Watch back the talks by Samaya Nissanke, Tina Pollmann and Stefan Teufel below:
9:30 - 10:15: Samaya Nissanke
Title: New Perspectives onto the Universe in the era of Multi-Messenger Astrophysics
Abstract: In the past five years, the LIGO, Virgo and KAGRA gravitational wave (GW) detectors have announced the discovery of at least fifty compact object mergers including the first two binary neutron star mergers GW170817 and GW190425 and two neutron star black hole mergers GW200105 and GW200115. The discovery of both gravitational wave and electromagnetic (EM) radiation from the first binary neutron star merger, GW170817, has opened up a new era of multi-messenger GW+EM astronomy. The EM follow-up campaign for this single event was unprecedented in terms of its scale, coordination and the resulting observational data-sets. Although only a single event, the follow-up and joint GW+EM characterization have offered us new perspectives on the Universe enabling critical insights into diverse fields from gravity, high-energy astrophysics, nuclear physics, to cosmology. In this talk, I will give an overview of the GW discovery and EM follow-up of this event and subsequent neutron star mergers, and then discuss how to place compact object mergers in their full astrophysical context using joint GW+EM measurements. I will conclude by discussing the lessons that we are learning from these neutron star binary mergers. Finally, I will provide my perspective on the remarkable opportunities and challenges that have emerged in this new observationally-driven and fast-paced field as we move from the discovery era to one of precision astrophysics in this decade.
10:15-11:00: Tina Pollmann
Title: Direct searches for Dark Matter
Abstract: The nature of approximately 27% of the mass-energy content of the universe, or 85% of the total mass in the universe, is currently unknown. Cosmological and astrophysical observations require this extra mass to account for the depths of gravitational potentials inferred from the velocities of astrophysical objects, the paths of light past astrophysical objects, and the structures in the cosmic microwave background. Observations consistently indicate that this extra mass cannot be the regular, or ‘baryonic’, matter we are familiar with. Assuming that this ‘dark matter’ is made from a new type of particle, the properties we can infer from astrophysical observations are that this particle is stable at timescales comparable to the age of the universe, does not interact via the strong or electro-weak forces, and is not accounted for in the standard model of particle physics. The hypothesis of dark matter as a new type of particle is currently favoured, since the existence of such a particle would explain not just astrophysical and cosmological observations, but could resolve inconsistencies in the standard model of particle physics at the same time. A global effort to detect this hypothetical dark matter particle and to study its properties has now been ongoing for several decades. Out of several experimental approaches, this lecture will focus on direct detection of a class of hypothetical particles called WIMPs - weakly interacting massive particles - that arise from attempts to mend inconsistencies in the standard model of particle physics, and happen to have the right properties to account for the dark matter content in the universe. In a direct detection experiment, a detector on earth is built for galactic WIMPs to interact in as earth passes through our galaxy's dark matter halo. To detect interactions between this very rarely interacting type of particle and our detector’s target material, extremely sensitive detectors with unprecedented control of interfering standard-model particles are being built in deep-underground laboratories. This lecture will explain the direct detection challenges and the most important experimental techniques currently in use.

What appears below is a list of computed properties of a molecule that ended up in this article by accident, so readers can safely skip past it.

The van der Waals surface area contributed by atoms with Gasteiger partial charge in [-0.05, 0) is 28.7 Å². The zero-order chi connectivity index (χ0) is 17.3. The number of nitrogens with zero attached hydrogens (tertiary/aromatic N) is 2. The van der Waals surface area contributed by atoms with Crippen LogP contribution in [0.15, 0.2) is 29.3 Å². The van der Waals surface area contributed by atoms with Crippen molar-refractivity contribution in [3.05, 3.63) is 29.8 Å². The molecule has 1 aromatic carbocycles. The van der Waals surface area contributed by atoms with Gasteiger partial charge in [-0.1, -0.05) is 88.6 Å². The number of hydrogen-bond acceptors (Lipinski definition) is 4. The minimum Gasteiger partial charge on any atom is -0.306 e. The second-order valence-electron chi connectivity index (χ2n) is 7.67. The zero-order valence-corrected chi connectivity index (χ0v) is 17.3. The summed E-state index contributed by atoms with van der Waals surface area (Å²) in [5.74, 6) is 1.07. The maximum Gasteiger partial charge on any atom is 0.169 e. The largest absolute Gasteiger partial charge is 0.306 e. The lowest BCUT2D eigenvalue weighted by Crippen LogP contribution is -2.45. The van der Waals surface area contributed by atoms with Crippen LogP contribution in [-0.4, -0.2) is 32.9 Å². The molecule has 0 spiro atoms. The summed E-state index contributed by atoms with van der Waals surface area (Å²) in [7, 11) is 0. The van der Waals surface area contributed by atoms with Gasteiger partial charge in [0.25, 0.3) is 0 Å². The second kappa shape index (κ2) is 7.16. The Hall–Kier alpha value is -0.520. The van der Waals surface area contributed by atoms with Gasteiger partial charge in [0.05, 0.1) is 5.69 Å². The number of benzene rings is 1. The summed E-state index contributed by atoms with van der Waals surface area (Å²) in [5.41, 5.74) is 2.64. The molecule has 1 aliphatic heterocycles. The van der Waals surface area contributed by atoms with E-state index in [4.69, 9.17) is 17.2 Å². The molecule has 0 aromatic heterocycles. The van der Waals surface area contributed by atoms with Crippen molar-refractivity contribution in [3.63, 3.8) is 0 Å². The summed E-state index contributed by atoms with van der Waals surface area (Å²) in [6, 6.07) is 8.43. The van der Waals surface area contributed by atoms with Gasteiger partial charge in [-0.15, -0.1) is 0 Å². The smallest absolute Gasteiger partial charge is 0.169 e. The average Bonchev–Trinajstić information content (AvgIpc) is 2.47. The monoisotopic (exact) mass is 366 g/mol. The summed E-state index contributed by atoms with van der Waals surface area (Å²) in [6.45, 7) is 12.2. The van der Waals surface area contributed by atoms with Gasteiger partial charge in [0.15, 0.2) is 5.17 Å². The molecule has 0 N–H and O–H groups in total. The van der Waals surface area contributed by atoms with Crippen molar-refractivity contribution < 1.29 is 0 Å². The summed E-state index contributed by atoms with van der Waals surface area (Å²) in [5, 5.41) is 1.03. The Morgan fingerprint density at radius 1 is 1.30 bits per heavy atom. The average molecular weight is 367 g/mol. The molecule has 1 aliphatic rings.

11:15-12:00: Stefan Teufel
Title: Bohmian Mechanics from a Mathematician's Perspective
Abstract: Bohmian mechanics is a deterministic theory for the motion of point particles, more precisely a first-order nonautonomous dynamical system. Its relevance stems from the fact that one can show, by a relatively simple statistical equilibrium analysis, that the empirical predictions of this theory agree with those of the standard quantum mechanical measurement formalism when the latter makes unambiguous statements. In my talk I will review this "derivation" of the quantum measurement formalism from Bohmian mechanics, focusing on its mathematical structure and pointing to rigorous results.